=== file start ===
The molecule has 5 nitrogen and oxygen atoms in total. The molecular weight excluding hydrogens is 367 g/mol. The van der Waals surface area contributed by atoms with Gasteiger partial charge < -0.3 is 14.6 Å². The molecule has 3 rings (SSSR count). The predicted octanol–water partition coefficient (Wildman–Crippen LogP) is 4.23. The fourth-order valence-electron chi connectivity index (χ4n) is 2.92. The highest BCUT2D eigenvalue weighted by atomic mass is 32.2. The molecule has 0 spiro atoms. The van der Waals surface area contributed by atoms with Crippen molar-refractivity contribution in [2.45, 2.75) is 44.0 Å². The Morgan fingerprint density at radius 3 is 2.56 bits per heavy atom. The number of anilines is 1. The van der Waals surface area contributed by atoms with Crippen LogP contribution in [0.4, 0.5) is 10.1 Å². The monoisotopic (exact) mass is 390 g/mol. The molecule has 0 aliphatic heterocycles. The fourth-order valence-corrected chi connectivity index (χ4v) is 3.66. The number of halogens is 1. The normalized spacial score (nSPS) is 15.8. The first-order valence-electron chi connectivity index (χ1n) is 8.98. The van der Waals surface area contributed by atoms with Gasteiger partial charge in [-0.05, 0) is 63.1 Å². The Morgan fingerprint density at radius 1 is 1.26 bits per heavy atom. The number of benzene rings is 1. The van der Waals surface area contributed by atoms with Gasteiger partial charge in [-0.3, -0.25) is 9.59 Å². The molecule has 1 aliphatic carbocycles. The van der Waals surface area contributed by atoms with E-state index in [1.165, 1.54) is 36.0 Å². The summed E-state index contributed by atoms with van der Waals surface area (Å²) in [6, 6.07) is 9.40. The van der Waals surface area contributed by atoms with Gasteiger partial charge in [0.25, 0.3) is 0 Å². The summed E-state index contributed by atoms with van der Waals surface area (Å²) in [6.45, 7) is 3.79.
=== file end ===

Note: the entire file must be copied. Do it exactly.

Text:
The molecule has 5 nitrogen and oxygen atoms in total. The molecular weight excluding hydrogens is 367 g/mol. The van der Waals surface area contributed by atoms with Gasteiger partial charge < -0.3 is 14.6 Å². The molecule has 3 rings (SSSR count). The predicted octanol–water partition coefficient (Wildman–Crippen LogP) is 4.23. The fourth-order valence-electron chi connectivity index (χ4n) is 2.92. The highest BCUT2D eigenvalue weighted by atomic mass is 32.2. The molecule has 0 spiro atoms. The van der Waals surface area contributed by atoms with Crippen molar-refractivity contribution in [2.45, 2.75) is 44.0 Å². The Morgan fingerprint density at radius 3 is 2.56 bits per heavy atom. The number of anilines is 1. The van der Waals surface area contributed by atoms with Crippen LogP contribution in [0.4, 0.5) is 10.1 Å². The monoisotopic (exact) mass is 390 g/mol. The molecule has 0 aliphatic heterocycles. The fourth-order valence-corrected chi connectivity index (χ4v) is 3.66. The number of halogens is 1. The normalized spacial score (nSPS) is 15.8. The first-order valence-electron chi connectivity index (χ1n) is 8.98. The van der Waals surface area contributed by atoms with Gasteiger partial charge in [-0.05, 0) is 63.1 Å². The Morgan fingerprint density at radius 1 is 1.26 bits per heavy atom. The number of benzene rings is 1. The van der Waals surface area contributed by atoms with Gasteiger partial charge in [-0.3, -0.25) is 9.59 Å². The molecule has 1 aliphatic carbocycles. The van der Waals surface area contributed by atoms with E-state index in [1.165, 1.54) is 36.0 Å². The summed E-state index contributed by atoms with van der Waals surface area (Å²) in [6, 6.07) is 9.40. The van der Waals surface area contributed by atoms with Gasteiger partial charge in [0.25, 0.3) is 0 Å². The summed E-state index contributed by atoms with van der Waals surface area (Å²) in [6.45, 7) is 3.79.